The Google/EU Search Removal Issue

Google are starting to remove results when searching for individuals, if that individual requests – provided the result is no longer relevant.

It seems to me that this is simply a logical extension of the Data Protection act – here are the principles that underline the UK act. In particular, take a look at parts 3, 4 & 5. Google, having been established as a data controller for individuals, are obliged to keep the data they hold about individuals proportional and relevant.

That’s also – surely – Google’s goal: to have relevant results, which includes prioritising accuracy and timeliness. Therefore, is the Removal Form simply achieving something Google’s algorithms haven’t been able to do for themselves?


Not Smart Enough

We’re still getting post for a former householder who moved out ten years ago (plus daily post for previous owners, 1yr on). Surely they’ve noticed either the lack of response, or my “return to sender” messages aren’t getting through. The former owners had a redirect for a while as well, so the data’s in the system. It’s tiring and wasteful on all parts.

Tom Morris has a long list of things Google thinks he is interested in – except he’s not (he really doesn’t like country music!).

Dave Winer’s dad would be surprised if he got an iPad – as recommended by Apple for Father’s Day – because he passed away several years ago. “With these companies doing such a great job of Big Data, you’d think they could get a clue about this one.” 

Taking Responsibility for Data

One of my early aims for the local election website was to list each candidate, along with party and website, directly on the page. It seemed right that – if I were promoting ease of access – that this should be a basic requirement.

Pretty quickly it became clear that this was an ambitious task - most of the 2000+ wards are in PDF format, some in Word and a tiny minority in HTML. The PDFs are not easily readable (aside – I’d love to know how they fare for disability discrimination tests) so any hope of automating the process went out of the window.

I simply didn’t have the time either. It took two days just to get the links together. A conservative estimate of one minute per document would have me working another week just to get the local elections up.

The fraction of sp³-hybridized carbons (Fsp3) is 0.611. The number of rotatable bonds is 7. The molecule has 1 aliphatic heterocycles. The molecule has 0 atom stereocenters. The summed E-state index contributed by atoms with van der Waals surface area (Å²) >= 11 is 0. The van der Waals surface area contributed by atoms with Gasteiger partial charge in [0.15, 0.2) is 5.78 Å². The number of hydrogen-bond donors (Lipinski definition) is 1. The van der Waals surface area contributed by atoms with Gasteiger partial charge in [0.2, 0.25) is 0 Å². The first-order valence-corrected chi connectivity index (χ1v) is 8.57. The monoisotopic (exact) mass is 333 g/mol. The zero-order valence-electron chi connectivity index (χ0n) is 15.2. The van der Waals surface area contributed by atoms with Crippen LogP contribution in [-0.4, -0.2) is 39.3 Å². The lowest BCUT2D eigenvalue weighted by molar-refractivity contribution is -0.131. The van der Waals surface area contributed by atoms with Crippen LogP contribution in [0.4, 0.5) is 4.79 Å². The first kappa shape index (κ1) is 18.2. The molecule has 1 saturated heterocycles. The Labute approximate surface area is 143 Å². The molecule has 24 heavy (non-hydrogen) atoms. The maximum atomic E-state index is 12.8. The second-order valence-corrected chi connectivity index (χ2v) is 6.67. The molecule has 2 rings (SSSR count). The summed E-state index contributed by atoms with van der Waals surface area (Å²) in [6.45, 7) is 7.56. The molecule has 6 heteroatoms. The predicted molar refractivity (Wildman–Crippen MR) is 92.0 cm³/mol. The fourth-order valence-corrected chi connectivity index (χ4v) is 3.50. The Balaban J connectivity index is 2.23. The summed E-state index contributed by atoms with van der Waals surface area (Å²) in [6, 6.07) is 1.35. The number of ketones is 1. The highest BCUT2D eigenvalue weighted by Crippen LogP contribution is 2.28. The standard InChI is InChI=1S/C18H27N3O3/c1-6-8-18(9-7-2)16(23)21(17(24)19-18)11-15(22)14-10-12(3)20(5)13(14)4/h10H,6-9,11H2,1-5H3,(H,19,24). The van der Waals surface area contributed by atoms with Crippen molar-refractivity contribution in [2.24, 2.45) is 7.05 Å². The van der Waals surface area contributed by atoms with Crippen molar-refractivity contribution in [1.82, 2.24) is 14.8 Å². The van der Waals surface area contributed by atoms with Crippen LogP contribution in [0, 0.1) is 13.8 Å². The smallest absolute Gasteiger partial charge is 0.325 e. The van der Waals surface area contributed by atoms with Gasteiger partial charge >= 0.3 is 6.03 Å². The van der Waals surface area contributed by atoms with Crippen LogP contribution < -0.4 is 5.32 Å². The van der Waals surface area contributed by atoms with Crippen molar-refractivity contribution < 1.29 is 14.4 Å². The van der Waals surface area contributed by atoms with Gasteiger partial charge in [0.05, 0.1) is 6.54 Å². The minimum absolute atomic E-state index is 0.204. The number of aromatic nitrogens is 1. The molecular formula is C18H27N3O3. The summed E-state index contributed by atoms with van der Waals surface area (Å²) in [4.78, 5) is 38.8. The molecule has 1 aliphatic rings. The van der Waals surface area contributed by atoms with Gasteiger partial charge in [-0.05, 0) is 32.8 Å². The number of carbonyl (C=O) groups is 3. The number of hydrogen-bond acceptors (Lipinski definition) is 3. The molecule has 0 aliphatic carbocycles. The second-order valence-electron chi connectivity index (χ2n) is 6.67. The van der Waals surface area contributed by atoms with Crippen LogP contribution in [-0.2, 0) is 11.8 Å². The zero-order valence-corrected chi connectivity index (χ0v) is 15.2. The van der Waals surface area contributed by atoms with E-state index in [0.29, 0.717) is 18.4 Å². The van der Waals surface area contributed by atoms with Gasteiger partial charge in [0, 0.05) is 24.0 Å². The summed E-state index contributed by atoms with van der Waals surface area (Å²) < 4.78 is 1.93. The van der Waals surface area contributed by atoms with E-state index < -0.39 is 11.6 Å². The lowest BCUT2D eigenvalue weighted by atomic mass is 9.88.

The bigger problem is liability. While I have rightly disclaimed that there are probably errors, and that users should double-check the council website, trying to present concise summary information based on copy & paste would be risking making mistakes. Disclaimers can probably help protect me against anybody getting nasty, but I neither want the hassle nor the exposure.

With the links as-is, there is a failsafe of sorts. Each linked PDF has the ward and constituency listed at the top of the page. If the viewer sees the wrong name, they know something is amiss.

If I were to put a candidate in the wrong political party, or list the party in the wrong election, the user would have little reason to doubt the results. There is no failsafe.

Had I had more time I might have tried to put something together that enabled a community effort. There are plenty of people out there who support this kind of stuff and would likely donate some time and effort. This additional manpower – mixed with proper QA – could help reduce the risk.

However, I still think a decent dataset from central government and/or local governments would be the ideal solution. They are likely going to take considerable measures to ensure the data is correct, and the candidates will undoubtedly be referring to their lists for completeness and instantly feeding back corrections.

One of the strong benefits of opening data is that the economics can be changed. Effort need not be duplicated; we largely eliminate human error. Time spent recreating these lists is time wasted.

Vodafone’s Mobile Internet

Just got a text from Big Red:

“Good news! Your monthly data allowance is now unlimited so u can use mobile internet & email every day. Fair use applies. More at”

…and at you’ll see that’s Vodafone’s idea of unlimited is “subject to a fair use limit of 500mb per month”

500Mb is not the same as unlimited.

Reminds me of the reputed Henry Ford quote: “You can have any color as long as it’s black”.

I’m also amused by “internet & email”. Email is via the internet, so it’s a bit of a pointless confirmation. Unfortunately a lot of people equate internet to web browsing. I do hope Vodafone don’t restrict this 500Mb package to web browsing + email only. Can anybody confirm?